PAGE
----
What Went Wrong
The remnants of the Royals championship core remain scattered throughout the league, and the franchise is still reeling from aftershock of an extended contention cycle, which was built through a homegrown core that ultimately reached free agency after years of team control, big-ticket trade acquisitions (James Shields, Johnny Cueto, Ben Zobrist etc.) and several stopgap veteran solutions via free agency over the last few years. It became abundantly clear that the Royals had no way to replace veteran linchpins, center fielder Lorenzo Cain and first baseman Eric Hosmer, who departed via free agency last offseason. Cain (five years, $80 million) turned out to be one of the best bargains in free agency last offseason, hitting .308/.395/.417 with 90 runs scored, 10 homers and a career-high 30 steals in 141 games, leading the Brewers back to the postseason. Hosmer floundered in his first season with the Padres, hitting .253/.322/.398 with 18 homers in 157 games, after inking a massive eight-year, $144 million deal in February. Kansas City managed to retain the services of third baseman Mike Moustakas after he was met with lukewarm interest on the open market. The 30-year-old slugger hit .249/.309/.468 with 20 homers in 98 games before being dealt to Milwaukee at the trade deadline in exchange for outfielder Brett Phillips and right-hander Jorge Lopez.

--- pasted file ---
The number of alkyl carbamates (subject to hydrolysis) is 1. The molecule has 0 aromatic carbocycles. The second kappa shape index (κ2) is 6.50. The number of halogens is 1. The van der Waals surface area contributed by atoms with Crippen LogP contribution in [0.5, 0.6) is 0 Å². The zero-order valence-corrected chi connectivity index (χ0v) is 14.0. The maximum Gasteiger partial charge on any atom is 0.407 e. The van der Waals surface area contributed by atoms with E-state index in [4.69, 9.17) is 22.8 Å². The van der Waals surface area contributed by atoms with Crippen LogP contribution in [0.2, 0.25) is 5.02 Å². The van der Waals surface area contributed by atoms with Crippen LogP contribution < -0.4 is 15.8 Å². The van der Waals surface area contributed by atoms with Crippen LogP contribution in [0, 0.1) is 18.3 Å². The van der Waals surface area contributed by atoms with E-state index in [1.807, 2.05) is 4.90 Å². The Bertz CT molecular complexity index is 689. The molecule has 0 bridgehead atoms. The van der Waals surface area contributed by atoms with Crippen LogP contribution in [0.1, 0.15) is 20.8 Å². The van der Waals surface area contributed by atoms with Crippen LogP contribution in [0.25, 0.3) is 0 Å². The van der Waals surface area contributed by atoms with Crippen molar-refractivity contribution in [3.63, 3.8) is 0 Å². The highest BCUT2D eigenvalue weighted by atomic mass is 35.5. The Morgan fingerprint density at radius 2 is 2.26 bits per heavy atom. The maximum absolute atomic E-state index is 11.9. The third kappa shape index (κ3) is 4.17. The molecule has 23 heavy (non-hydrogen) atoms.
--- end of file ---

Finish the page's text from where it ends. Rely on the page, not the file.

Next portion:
Setting aside their broader offensive issues, the central question for the franchise concerns the starting rotation, which was among the worst in the league last season. Of the 11 pitchers who started a game for the Royals last year, only one finished the season with a sub-4.00 ERA. The bullpen, which recorded an eye-popping 5.04 ERA (second-worst in the major leagues last season), was an absolute disaster. Things only got worse once established closer Kelvin Herrera was jettisoned to Washington in mid-June.